Abstract: The paper explores existing patterns of green innovation and presents an overview of green innovation policies for developing countries. The key findings from the empirical analysis are: (1) frontier green innovations are concentrated in high-income countries, few in developing countries but growing; (2) the most technologically-sophisticated developing countries are emerging as significant innovators but limited to a few technology fields; (3) there is very little South-South collaboration; (4) there is potential for expanding green production and trade; and (5) there has been little base-of-pyramid green innovation to meet the needs of poor consumers, and it is too early to draw conclusions about its scalability. To promote green innovation, technology and environmental policies work best in tandem, focusing on three complementary areas: (1) to promote frontier innovation, it is advisable to limit local technology-push support to countries with sufficient technological capabilities -- but there is also a need to provide global technology-push support for base-of-pyramid and neglected technologies including through a pool of long-term, stable funds supported by demand-pull mechanisms such as prizes; (2) to promote catch-up innovation, it is essential both to facilitate technology access and to stimulate technology absorption by firms -- with critical roles played by international trade and foreign direct investment, with firm demand spurred by public procurement, regulations and standards; and (3) to develop absorptive capacity, there is a need to strengthen skills and to improve the prevailing business environment for innovation -- to foster increased experimentation, global learning, and talent attraction and retention. There is still considerable progress to be made in ranking green innovation policies as most appropriate for different developing country contexts -- based on more impact evaluation studies of innovation policies targeted at green technologies.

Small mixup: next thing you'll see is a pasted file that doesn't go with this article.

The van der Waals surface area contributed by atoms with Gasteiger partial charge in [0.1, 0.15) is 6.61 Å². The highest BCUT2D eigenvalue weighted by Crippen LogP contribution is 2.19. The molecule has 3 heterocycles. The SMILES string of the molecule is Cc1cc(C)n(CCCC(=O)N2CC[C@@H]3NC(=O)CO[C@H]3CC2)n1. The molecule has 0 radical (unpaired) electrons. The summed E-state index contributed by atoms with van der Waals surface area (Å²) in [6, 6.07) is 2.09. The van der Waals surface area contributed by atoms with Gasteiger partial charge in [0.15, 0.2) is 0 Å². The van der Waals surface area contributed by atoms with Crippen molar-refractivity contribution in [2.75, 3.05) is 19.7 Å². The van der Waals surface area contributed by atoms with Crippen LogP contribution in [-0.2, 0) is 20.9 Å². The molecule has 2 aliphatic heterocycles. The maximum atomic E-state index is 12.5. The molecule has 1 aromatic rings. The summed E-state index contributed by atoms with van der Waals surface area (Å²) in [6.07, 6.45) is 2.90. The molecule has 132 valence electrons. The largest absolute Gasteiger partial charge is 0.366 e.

Keywords: Environmental Economics&Policies,E-Business,ICT Policy and Strategies,Technology Industry,Climate Change Mitigation and Green House Gases
    Date: 2012–01–01
  5. By: Marco Vivarelli
    Abstract: This paper critically discusses the theoretical and empirical literature on the quantitative and qualitative employment impact of technological change, compares the relative explanatory power of the competing theories, and explains in detail the macro and micro evidence on the issue, with reference both to the advanced economies and the developing countries (DCs).
    Keywords: Science & Technology :: New Technologies, Science & Technology, Technology, innovation, employment, skill, skill-biased technological change
    JEL: O33
    Date: 2011–12